Quantitative and Qualitative Difference in Antibody Response against Omicron and Ancestral SARS-CoV-2 after Third and Fourth Vaccination

Vaccines (Basel). 2022 May 17;10(5):796. doi: 10.3390/vaccines10050796.


Waning immunity against SARS-CoV-2 and the emergence of variants, especially of the most distant variant, Omicron, affect titers of neutralizing antibodies in the sera of vaccinated individuals. Thus, two vaccinations with the mRNA vaccine BNT162b fail to induce neutralizing antibodies against the Omicron variant. A first booster vaccination increases Omicron-RBD-binding IgG and IgA and neutralizing capacity. In comparison, the Wuhan isolate titers of the Omicron variant binding antibodies are 8.5 lower. After a third vaccination, induction of Omicron-RBD- and Wuhan-RBD-binding antibodies follows the same kinetic. Five to six months after the third vaccination, there are still Omicron-RBD-binding antibodies detectable, but 35.9 percent of the analyzed sera fail to neutralize the Omicron variant, while all sera efficiently neutralize the Delta isolate. In the case of the Wuhan-RBD, a significantly larger number of stable antigen-antibody complexes is formed than in Omicron-RBD. A fourth vaccination with mRNA-1273 temporarily restores levels of Omicron-, Delta- and Wuhan-specific antibodies. Comparing different booster strategies revealed that the breadth of the immune response is not affected by the vaccination regimen. Taken together, these data indicate that booster vaccinations (third and fourth dose) increase the breadth of the immune response, but there is a qualitative difference of antibodies with respect to the stability of antigen-antibody complexes and persistence of antibody titers.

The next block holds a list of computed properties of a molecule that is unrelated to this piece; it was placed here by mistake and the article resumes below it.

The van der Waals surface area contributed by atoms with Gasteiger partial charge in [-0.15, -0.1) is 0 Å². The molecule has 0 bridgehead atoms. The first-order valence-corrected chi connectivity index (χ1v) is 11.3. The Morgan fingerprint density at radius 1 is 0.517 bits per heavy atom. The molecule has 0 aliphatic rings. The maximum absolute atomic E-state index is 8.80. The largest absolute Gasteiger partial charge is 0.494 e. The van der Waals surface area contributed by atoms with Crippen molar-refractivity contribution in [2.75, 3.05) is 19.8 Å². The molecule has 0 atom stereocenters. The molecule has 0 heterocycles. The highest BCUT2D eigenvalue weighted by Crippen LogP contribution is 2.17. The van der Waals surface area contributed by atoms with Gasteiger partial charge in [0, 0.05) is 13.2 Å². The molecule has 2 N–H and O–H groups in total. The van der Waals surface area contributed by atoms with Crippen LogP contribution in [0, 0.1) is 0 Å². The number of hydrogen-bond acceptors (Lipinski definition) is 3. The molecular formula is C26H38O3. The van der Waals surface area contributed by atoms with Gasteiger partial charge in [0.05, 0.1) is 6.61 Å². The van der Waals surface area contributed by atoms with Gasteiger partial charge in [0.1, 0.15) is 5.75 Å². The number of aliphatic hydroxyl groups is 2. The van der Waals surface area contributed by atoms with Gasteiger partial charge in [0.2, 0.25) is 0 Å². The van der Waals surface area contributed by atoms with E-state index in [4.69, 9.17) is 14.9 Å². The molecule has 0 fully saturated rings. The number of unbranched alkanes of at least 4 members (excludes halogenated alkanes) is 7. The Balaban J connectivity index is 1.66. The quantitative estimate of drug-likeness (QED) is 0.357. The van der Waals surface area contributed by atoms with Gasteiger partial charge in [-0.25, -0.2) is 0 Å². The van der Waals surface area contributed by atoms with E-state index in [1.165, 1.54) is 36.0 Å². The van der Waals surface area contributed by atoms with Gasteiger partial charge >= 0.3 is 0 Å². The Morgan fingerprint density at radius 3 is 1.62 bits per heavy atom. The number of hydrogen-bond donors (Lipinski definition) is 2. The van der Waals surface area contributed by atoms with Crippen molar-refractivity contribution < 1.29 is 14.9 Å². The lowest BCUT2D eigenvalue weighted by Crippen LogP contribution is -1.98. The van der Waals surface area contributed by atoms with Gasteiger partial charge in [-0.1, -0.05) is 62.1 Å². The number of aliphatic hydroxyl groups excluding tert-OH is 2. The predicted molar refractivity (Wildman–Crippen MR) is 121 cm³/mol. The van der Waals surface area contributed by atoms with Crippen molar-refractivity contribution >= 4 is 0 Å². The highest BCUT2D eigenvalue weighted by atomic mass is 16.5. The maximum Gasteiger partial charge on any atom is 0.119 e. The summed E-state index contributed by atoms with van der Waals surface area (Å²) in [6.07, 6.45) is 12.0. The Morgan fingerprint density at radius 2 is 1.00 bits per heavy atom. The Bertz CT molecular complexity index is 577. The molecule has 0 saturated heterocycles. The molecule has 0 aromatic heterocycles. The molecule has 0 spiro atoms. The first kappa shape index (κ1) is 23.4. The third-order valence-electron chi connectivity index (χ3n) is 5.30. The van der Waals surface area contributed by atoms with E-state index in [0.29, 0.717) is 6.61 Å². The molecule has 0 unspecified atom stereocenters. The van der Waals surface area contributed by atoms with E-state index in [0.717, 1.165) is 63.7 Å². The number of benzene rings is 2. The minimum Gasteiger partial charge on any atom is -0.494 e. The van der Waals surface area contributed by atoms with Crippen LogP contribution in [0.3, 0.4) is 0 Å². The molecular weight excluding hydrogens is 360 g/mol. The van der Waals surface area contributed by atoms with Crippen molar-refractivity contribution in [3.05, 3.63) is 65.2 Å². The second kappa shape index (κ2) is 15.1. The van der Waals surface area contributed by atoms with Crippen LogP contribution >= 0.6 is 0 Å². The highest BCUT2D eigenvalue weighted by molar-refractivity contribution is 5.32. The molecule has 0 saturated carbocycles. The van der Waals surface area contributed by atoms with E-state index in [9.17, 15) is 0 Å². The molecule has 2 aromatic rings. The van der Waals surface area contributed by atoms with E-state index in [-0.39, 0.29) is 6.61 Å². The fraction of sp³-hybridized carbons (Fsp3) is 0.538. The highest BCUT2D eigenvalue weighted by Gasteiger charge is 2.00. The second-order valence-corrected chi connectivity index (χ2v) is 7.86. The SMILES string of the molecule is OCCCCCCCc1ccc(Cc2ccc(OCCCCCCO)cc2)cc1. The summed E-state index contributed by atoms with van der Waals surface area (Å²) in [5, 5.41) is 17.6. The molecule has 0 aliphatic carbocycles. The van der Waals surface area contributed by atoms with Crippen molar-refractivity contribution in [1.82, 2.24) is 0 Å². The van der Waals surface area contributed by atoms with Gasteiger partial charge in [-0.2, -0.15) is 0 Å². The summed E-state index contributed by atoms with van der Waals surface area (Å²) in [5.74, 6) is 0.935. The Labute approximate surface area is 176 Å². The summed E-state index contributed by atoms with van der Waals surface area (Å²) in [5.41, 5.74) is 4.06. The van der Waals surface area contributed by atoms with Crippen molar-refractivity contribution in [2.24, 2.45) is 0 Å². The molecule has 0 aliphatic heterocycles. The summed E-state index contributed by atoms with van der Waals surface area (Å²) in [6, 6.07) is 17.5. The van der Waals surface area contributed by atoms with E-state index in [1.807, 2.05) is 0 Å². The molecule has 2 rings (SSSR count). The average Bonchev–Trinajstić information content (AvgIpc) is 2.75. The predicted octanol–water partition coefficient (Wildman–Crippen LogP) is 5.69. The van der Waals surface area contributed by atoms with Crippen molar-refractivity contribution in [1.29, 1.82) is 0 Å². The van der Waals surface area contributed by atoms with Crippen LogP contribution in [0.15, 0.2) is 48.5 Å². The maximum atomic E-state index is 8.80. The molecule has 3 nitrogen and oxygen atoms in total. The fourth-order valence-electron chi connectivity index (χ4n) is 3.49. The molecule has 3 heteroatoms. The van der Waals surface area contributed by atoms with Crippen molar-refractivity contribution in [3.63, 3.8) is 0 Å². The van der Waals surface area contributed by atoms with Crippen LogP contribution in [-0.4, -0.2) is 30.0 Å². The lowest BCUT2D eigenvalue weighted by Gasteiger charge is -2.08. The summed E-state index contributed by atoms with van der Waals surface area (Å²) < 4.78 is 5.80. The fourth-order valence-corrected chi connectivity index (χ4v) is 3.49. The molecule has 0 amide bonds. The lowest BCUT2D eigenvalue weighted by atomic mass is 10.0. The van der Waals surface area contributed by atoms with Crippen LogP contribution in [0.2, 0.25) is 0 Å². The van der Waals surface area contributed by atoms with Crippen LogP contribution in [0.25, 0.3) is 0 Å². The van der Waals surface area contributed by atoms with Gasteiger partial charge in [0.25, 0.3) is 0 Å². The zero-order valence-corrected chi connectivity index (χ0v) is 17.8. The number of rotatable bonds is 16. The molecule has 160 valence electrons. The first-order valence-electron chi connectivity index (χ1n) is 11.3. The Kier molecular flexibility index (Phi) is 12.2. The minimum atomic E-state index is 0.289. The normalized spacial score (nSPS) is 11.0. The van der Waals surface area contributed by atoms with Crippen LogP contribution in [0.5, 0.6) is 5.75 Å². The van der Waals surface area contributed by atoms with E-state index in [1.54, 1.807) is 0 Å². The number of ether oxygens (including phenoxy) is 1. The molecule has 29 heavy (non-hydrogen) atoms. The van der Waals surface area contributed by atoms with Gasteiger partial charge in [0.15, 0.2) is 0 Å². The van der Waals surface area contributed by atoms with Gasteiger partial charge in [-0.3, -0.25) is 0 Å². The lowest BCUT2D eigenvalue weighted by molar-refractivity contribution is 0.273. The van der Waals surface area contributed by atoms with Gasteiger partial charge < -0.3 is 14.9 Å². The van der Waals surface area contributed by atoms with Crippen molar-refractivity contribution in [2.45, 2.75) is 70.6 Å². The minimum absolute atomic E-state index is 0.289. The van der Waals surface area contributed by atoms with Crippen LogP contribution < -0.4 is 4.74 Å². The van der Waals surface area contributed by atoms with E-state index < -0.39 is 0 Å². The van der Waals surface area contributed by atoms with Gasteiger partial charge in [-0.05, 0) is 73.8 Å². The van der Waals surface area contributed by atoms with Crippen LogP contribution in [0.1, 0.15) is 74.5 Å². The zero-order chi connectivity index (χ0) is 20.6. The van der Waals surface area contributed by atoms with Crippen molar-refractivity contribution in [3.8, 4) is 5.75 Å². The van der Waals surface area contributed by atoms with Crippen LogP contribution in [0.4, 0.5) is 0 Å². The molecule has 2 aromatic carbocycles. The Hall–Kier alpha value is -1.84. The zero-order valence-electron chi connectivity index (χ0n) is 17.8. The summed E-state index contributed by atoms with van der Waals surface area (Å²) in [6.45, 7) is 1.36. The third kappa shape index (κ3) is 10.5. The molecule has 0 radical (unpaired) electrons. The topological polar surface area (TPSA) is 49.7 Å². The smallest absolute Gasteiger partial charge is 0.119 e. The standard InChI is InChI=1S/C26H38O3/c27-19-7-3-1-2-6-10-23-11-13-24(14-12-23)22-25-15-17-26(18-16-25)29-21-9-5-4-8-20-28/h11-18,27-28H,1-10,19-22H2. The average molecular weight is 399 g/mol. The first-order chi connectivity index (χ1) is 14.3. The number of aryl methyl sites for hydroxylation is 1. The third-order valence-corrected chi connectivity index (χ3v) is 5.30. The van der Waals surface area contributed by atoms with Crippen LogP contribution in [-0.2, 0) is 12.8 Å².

Keywords: BNT162b2; Omicron; SARS-CoV-2; antibody response; second booster.